A Small Town Pilgrimage

My family travel to Mexico during the winter to see our extended family, partake in the festivities, but specifically to my mother to make a “pilgrimage”. Every year in January, a parade celebrating the Virgin Mary occurs, and so does a festival. This lasts nine days, but this part is more religiously focused than it is on fun and games. In the morning, people gather at the entrance of town and begin their walk to the church in the town’s center. Whilst walking, people throw confetti to decorate the large image of the Virgin which is at the forefront of the parade. The rosary is recited out loud as people pray along and hold candles. The walk ends as the people arrive at the church and the bells begin to ring loudly as the people enter the church. Mass follows after the parade.

Ceremonies like these are very special to the more religious people in the family such as my mother and my grandmother and the other ladies of the town. Not many show up to this parade as they do with the correlating night festivities, but it is still culturally significant to the communities as it defines an important aspect of Mexican national identity and its close relationship to Catholicism. At least that’s how older generations feel more so than the younger.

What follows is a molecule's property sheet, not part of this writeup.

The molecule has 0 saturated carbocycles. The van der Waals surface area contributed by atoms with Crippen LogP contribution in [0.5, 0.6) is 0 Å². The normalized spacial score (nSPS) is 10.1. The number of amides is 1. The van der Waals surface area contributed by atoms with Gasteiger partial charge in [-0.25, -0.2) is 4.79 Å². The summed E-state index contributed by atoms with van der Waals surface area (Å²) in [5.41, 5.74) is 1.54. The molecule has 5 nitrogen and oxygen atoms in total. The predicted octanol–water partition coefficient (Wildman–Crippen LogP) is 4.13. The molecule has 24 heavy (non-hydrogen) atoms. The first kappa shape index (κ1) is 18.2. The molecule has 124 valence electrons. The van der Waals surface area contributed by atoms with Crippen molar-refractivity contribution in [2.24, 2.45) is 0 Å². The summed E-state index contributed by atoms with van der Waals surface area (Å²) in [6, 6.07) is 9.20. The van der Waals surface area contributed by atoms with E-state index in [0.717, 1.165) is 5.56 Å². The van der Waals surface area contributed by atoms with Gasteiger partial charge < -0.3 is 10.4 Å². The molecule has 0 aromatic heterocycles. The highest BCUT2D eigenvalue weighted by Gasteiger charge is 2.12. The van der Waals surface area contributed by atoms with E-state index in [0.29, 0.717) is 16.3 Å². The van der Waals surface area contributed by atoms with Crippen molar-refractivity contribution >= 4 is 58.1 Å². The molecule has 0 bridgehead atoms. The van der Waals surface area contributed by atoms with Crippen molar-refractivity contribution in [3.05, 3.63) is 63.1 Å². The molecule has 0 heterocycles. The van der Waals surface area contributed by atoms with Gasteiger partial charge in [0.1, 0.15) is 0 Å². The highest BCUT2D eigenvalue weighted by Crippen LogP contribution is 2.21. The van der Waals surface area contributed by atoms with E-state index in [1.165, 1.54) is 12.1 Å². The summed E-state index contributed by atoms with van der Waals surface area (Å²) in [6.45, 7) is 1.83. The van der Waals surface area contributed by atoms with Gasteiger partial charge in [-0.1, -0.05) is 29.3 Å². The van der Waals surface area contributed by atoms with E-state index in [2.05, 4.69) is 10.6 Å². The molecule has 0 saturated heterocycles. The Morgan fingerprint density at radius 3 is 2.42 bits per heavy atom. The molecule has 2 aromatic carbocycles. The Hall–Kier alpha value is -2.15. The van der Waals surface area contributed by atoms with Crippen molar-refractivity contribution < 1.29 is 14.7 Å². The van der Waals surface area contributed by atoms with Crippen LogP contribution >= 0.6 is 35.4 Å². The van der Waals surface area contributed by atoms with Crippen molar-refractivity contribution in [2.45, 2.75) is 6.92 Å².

I myself remember holding my mom’s hands during these parades and seeing how devoted she was to these processions. I also came to regard these as integral parts as my identity as a child descending from a Mexican Catholic family.